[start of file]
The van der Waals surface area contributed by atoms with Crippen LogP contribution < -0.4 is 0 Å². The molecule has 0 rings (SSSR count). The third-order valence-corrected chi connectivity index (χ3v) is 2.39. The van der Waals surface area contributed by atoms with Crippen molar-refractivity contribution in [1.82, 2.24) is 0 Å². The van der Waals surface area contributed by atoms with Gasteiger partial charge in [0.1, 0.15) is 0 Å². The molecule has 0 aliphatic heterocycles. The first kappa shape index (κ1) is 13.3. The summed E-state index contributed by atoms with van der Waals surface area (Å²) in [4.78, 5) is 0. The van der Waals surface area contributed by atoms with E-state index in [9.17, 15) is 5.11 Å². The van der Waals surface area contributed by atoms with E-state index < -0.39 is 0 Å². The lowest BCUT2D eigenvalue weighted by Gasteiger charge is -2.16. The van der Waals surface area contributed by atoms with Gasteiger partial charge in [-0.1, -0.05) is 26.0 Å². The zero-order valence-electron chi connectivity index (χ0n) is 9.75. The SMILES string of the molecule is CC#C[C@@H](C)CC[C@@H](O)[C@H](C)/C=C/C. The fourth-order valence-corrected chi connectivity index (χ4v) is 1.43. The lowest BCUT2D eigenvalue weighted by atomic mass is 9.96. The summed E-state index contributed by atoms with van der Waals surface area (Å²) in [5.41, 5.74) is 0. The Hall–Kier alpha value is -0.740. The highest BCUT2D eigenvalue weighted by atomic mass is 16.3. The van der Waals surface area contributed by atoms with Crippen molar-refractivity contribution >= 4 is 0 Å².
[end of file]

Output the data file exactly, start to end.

The van der Waals surface area contributed by atoms with Crippen LogP contribution < -0.4 is 0 Å². The molecule has 0 rings (SSSR count). The third-order valence-corrected chi connectivity index (χ3v) is 2.39. The van der Waals surface area contributed by atoms with Crippen molar-refractivity contribution in [1.82, 2.24) is 0 Å². The van der Waals surface area contributed by atoms with Gasteiger partial charge in [0.1, 0.15) is 0 Å². The molecule has 0 aliphatic heterocycles. The first kappa shape index (κ1) is 13.3. The summed E-state index contributed by atoms with van der Waals surface area (Å²) in [4.78, 5) is 0. The van der Waals surface area contributed by atoms with E-state index in [9.17, 15) is 5.11 Å². The van der Waals surface area contributed by atoms with E-state index < -0.39 is 0 Å². The lowest BCUT2D eigenvalue weighted by Gasteiger charge is -2.16. The van der Waals surface area contributed by atoms with Gasteiger partial charge in [-0.1, -0.05) is 26.0 Å². The zero-order valence-electron chi connectivity index (χ0n) is 9.75. The SMILES string of the molecule is CC#C[C@@H](C)CC[C@@H](O)[C@H](C)/C=C/C. The fourth-order valence-corrected chi connectivity index (χ4v) is 1.43. The lowest BCUT2D eigenvalue weighted by atomic mass is 9.96. The summed E-state index contributed by atoms with van der Waals surface area (Å²) in [5.41, 5.74) is 0. The Hall–Kier alpha value is -0.740. The highest BCUT2D eigenvalue weighted by atomic mass is 16.3. The van der Waals surface area contributed by atoms with Crippen molar-refractivity contribution >= 4 is 0 Å².